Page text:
The new building is essential to the success of EPIC, said Dr. Bob Johnson, dean of the Lee College of Engineering at UNC Charlotte. “To make a research program go, you have to have the right kind of laboratories for students to work in,” Dr. Johnson said, “which means you have to have the right kind of building. This new facility provides these key elements.”

Students working in a cleanroom on solar sunlight test machine for photocell research

In addition to multidisciplinary lab facilities, the building is the new home of the departments of Electrical and Computer Engineering, and Civil and Environmental Engineering. Housed under one roof, 2012



undergraduate and graduate students from these disciplines have the opportunity to study and collaborate with each other, and with leaders in the energy field.

Educational Programs

EPIC educational programs at the undergraduate and graduate levels emphasize the application of engineering skills on energy challenges. Educational focus areas include the design, manufacturing, construction and maintenance of power generation, transmission and distribution systems; technical aspects of nuclear and environmental monitoring and maintenance; and sustainable engineering and multidisciplinary project engineering. “Each of the different disciplines

under review. The energy programs are all aimed at allowing these students to be able to hit the ground running in the energy field.” Enrollment in energy concentrations is growing quickly and overall enrollment growth in the college of engineering is following suit with a 25 percent freshman increase for the fall of 2012.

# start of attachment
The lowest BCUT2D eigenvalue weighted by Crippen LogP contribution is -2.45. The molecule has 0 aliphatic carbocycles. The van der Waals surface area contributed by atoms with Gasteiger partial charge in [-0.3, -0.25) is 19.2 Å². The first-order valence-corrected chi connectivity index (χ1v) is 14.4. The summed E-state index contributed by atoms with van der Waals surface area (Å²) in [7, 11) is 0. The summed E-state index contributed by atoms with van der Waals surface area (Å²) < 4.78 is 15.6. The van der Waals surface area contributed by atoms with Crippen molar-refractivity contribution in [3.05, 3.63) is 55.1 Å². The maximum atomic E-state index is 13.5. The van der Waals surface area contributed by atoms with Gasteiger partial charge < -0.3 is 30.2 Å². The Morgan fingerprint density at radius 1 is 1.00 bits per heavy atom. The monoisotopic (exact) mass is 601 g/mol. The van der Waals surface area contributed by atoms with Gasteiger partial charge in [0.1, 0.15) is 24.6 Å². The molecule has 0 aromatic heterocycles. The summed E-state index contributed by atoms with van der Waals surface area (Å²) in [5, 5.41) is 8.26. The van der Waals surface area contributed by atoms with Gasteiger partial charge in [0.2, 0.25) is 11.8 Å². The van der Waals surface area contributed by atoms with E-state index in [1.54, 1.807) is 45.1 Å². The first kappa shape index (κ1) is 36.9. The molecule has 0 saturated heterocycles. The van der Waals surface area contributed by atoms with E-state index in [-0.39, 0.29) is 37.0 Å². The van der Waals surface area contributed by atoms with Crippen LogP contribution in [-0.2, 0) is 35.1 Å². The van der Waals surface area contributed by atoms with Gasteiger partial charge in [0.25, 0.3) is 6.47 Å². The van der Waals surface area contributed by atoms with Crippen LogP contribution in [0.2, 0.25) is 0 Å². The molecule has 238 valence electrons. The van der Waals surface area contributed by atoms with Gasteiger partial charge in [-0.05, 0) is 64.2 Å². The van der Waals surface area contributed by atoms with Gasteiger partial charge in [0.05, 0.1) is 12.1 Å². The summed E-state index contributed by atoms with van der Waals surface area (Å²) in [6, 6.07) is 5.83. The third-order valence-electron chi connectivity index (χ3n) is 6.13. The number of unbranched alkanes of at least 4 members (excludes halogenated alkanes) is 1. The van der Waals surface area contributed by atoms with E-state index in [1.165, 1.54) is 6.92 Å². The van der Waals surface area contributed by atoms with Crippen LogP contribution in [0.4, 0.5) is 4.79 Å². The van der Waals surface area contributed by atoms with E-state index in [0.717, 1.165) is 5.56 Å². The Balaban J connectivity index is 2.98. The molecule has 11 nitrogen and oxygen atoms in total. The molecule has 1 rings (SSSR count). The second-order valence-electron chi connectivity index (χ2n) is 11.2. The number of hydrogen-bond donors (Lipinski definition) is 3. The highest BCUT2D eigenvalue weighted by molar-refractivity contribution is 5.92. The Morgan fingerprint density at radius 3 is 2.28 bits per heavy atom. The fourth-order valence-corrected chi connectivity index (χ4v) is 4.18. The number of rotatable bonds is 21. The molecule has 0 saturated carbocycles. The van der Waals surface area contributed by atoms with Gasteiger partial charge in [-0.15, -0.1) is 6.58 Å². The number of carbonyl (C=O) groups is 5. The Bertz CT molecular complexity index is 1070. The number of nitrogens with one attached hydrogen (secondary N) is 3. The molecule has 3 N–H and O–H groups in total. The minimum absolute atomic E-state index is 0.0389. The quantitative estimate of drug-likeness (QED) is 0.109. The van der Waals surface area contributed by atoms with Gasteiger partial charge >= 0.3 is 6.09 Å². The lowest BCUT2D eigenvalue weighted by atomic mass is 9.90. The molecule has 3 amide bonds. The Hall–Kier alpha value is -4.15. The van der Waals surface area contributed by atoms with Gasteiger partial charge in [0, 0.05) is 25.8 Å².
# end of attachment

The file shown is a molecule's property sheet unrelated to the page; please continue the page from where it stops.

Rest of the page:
In the area of research, EPIC now has about 50 allied faculty members working in energy related disciplines. Key research thrusts include modernizing the power grid; manufacturing issues associated with large power generation equipment; renewable energy generation including photovoltaics, wind, geothermal and biofuels;

The purpose is to expose students to what it’s like in the business world

Zia Salami and Valentina Cecchi work with a student in one of EPIC’s new state of the art labs.

has an energy concentration at the undergraduate level,” Dr. Johnson said. “This means all of their engineering technical electives are in energy related subjects. Within our graduate programs students can also focus their studies on energy topics, and a new Master’s of Science in Applied Energy and Electro-Mechanical Systems is millennial



and environmental improvement associated with fossil fuels, power generation issues, and transmission and distribution systems. Dr. Valentina Cecchi, an assistant professor of electrical engineering, is working in the area of power delivery systems. She has been an EPIC researcher for two years. “What attracted me to UNC Charlotte was the growth here and the EPIC program being born,” Dr. Cecchi said.

Undergraduate Education Programs Energy concentrations within Mechanical Engineering, Electrical and Computer Engineering, Civil Engineering, and Engineering Technology. • Introduction to Energy for all engineering students. • Expanded co-op and internship programs. • Student participation in the Leadership Academy. • Energy related Senior Design Projects.